In Uncategorized on 01/13/2021 at 18:36

This old-time basketball play doesn’t help Aaron G. Filler, 2021 T. C. Memo. 6, filed 1/13/21, who tries for a ginormous capital gain based upon the alleged diminution in value of his 75% stockholding (unrealized) in the corporation to which he transferred his patent.

Aaron (that’s Doc Aaron, Esq., to you; doctor, lawyer, entrepreneur, author, inventor, with a CV to wow the judges, except Judge Elizabeth A (“Tex”) Copeland is unimpressed, claims Section 1235 gives him capital gains on the transfer of the patent even with less than a one-year hold, because Congress wanted to play the mother of invention.

Except transfer to a 25% controlled entity means inventors must come up with some other statutory authority, and Doc Aaron doesn’t.

Heavy-duty NOL for carryback-and-forth has to come from realized loss. Doc Aaron is in a trade or business, and his claimed loss would allow NOL carryons, if he realized loss. But all he has is his own calculations of unrealized diminutions.

His trusty CPA, who might get Doc Aaron off the Section 6662 five-and-ten chops, doesn’t testify.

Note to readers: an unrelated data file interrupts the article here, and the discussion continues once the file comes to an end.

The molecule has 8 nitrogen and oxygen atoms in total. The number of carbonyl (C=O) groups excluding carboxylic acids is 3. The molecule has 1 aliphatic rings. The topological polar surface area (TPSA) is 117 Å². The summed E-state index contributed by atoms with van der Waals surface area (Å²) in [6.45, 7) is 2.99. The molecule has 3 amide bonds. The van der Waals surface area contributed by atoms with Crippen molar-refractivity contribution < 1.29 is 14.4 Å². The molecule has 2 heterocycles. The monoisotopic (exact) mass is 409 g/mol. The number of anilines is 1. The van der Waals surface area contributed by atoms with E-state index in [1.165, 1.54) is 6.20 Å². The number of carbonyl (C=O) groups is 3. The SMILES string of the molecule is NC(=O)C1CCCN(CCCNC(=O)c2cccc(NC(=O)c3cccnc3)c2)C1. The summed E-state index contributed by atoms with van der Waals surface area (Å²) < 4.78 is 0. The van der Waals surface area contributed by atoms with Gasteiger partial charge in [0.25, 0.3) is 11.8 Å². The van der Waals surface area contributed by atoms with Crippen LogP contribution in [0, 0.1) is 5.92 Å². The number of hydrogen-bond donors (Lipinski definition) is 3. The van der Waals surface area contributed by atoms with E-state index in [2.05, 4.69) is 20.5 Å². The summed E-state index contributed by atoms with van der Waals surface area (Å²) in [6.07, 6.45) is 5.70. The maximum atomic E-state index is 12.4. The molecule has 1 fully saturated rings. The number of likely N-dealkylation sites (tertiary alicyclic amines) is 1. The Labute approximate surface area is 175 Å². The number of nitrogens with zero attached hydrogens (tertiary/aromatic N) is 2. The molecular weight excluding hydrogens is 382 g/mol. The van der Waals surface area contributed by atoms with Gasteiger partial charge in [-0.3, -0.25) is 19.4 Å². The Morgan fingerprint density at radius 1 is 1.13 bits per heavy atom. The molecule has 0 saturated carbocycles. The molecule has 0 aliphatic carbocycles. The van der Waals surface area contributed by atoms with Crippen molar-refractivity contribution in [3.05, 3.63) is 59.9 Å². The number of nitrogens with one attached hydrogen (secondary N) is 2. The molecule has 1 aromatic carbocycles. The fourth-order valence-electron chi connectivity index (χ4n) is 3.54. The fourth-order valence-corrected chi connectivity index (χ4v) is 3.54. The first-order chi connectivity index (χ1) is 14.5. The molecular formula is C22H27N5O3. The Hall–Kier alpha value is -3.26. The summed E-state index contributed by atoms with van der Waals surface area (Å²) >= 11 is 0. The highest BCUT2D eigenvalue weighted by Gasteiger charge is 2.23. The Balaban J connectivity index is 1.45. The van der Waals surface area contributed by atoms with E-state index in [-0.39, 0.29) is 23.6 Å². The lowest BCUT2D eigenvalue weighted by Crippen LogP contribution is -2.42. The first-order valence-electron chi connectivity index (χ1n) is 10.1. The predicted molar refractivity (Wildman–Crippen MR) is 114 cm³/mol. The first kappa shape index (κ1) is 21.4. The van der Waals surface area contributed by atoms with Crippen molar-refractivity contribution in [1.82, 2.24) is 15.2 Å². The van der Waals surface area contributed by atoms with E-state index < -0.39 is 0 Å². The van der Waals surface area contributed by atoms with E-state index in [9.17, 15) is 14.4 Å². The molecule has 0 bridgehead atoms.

Judge Tex Copeland devotes twenty-plus pages detailing Doc Aaron’s corporate give-and-gos, interspersed with the numerous lawsuits Doc Aaron brought to defend his patent. And he loses them all, just like…but this is a non-political blog.

Among others, he sues UCLA. That’s the Los Angeles branch of California’s State university system, not the University on the Corner of Lexington Avenue, the alma mater of a very wealthy former client.

“…despite the numerous lawsuits involving the … patent, no court has found infringement. Dr. Filler insists that we must decide whether UCLA infringed upon the … patent. But the law is clear–the United States Tax Court is not the proper forum to litigate a patent infringement claim. 35 U.S.C. sec. 281 (2006) (‘A patentee shall have remedy by civil action for infringement of his patent.’); 28 U.S.C. sec. 1338(a) (2006) (“The district courts shall have original jurisdiction of any civil action arising under any Act of Congress relating to patents[.]”).” 2021 T. C. Memo. 6, at p. 47. (Citations omitted).(Emphasis by the Court).

I can’t end this blogpost without giving Doc Aaron a Taishoff “Good try, with wildcard ribbon.”


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